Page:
Female poet/MC Devynity is one of the recent winners at The Elegant Hoodness Musical Program, an ongoing artist showcase series based in New York City. Devynity has been pursuing her artistic dreams since her high school days at the very prestigious LaGuardia School of Performing Arts. She has been published in the critically acclaimed Letters To A Young Sister by Hill Harper, which features contributions from the likes of Michelle Obama, Chanel Iman and a host of other incredible black women. Devynity is devoted to the education and knowledge of hip hop. N.A.B. sat down with Devynity to discuss her music, the role of female MCs in hip hop and her new mixtape release.
N.A.B.: Congrats on your recent win at The Elegant Hoodness Musical Program. Many artist showcases are male dominated. Since the beginning of 2010, The EHMP has had at least one female winner at each competition. What do you think you brought to the table that evening at the Bowery Poetry Club that was different from your “average” female MC?
Devynity: Thank you! I am very confident in my own skin and that’s what I try to convey in my music and when I perform. It’s a double standard but, still a reality that our physical appearance greatly determines whether or not we as female MCs are taken seriously. I make sure my beats are dope and my rhymes are tight enough that all the audience is focusing on is what really matters: the music.
N.A.B.: You are an acclaimed poet, with many accolades under your belt. When did you decide to transcend from Devnity the female poet to Devynity the female MC?
Devynity: Well I’ve always been a fan of hip hop music since like infancy [laughs], and my work as a spoken word artist has always been a reflection of my appreciation for the culture. I’ve always felt like I was an MC even though I was doing slam poetry, so it was more like a natural progression for me than an actual transcendence. I can’t say that the transition was seamless though, because at first, learning how to master my flow over a beat was definitely a challenge for me. I was so used to reading poems a cappella that flowing to a beat was something I had to study. I started listening to MCs with very unique and powerful flows like Busta Rhymes, Eminem and Ludacris to develop my own style.
N.A.B.: A lot of your music has positive influences towards woman and children alike. What is your inspiration?
Devynity: I make a conscious effort to tackle topics in my music that I feel haven’t been addressed already due to the lack of a female voice in hip hop. The music is male-dominated, which means men are writing the majority of the words we hear. Men are going to write about what they care about and what they think will appeal to a female audience. I write from my own perspective as a woman and that often results in songs that have a feminine approach.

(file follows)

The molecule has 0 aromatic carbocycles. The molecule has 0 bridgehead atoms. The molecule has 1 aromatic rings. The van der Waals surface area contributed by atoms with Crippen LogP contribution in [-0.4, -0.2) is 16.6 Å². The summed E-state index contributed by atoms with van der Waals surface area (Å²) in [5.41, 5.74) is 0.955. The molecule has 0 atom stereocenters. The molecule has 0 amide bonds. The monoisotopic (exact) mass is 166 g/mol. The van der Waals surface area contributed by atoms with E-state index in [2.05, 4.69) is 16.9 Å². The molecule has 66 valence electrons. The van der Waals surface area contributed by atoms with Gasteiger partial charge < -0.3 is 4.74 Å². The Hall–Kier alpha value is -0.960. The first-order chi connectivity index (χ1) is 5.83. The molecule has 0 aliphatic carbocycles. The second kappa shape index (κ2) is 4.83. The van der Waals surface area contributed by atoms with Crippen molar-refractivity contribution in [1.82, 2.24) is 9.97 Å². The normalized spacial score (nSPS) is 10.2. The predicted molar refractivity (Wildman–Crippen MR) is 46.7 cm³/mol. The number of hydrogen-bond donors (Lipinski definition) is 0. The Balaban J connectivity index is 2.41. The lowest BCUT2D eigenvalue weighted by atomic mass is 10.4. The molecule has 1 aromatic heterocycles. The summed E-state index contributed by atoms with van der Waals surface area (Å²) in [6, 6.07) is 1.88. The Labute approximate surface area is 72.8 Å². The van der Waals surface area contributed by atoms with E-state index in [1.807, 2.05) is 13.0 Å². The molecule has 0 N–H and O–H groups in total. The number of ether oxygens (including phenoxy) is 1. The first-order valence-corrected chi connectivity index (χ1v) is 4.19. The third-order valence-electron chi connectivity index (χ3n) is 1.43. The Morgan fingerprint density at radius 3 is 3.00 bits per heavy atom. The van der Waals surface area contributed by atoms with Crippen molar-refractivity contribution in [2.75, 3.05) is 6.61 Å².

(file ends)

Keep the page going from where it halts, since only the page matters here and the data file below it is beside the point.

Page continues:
N.A.B.: You have attended the LaGuardia School Of Performance Arts and graduated from Hunter College. How important is education to you, and more importantly how do you utilize knowledge in your lyrics?
Devynity: “Knowledge is power.” I truly believe that. Before gangsta rap had the monopoly in hip hop, MCs used to boast about their intelligence. Rakim, KRS One, for example, are very intelligent MCs. You can hear it in their rhymes. There’s nothing to be gained from promoting ignorance. Hip hop is nothing if it isn’t a voice for the people, and that voice should know what it’s talking about. I don’t go out of my way to teach in my rhymes. I don’t want to be preachy, but I will say that having a degree hasn’t hindered me in any way. I’m the first person in my family to graduate from college. It’s something I’ve very proud of, so I talk about it and encourage others to do so in my music. The key to teaching somebody something without them getting bored is entertaining them at the same time. That’s something I grapple with every time I step in the booth.
Devynity: No, we’re here. The masses just haven’t been checking for us [laughs]. I think that the void has become so overwhelming that the audience and the industry are now seeking female MCs out. We are missed but, we never went anywhere. Established female MCs haven’t been putting anything out and we haven’t seen any new mainstream ladies do their thing until Nicki Minaj most recently, which makes it seem as if females aren’t around rapping. It’s also been a while since an established female MC has gone platinum with sales and that plays a significant part in why labels aren’t investing in female rap artists like they used to. Hopefully all this new awareness of our absence in the game will spark a resurgence.
N.A.B.: What is the name of your current mixape, and do you have a release date?
Devynity: The new mixtape is titled The Definition and I don’t have an official date yet. I’m looking to release it sometime in June.
N.A.B.: If the word could only remember Devynity by one quote. What would it be?
Devynity: “She’s not your average rapper.”
N.A.B.: Do you have any last words or shoutouts?
Devynity: Yes, shoutout to EMHP and A.D. The General for putting showcases like this together for artists to come out and do our thing in a positive environment. Shoutout to Ryan Perfect, the Quincy Jones behind my upcoming mixtape The Definition. Please look out for it, I guarantee you will love what I’m bringing to the table. Thank you.
You can find more about Devynity on her website, www.devynity.com
Devynity – Boxing With A Goddess
Devynity – Stupid Fresh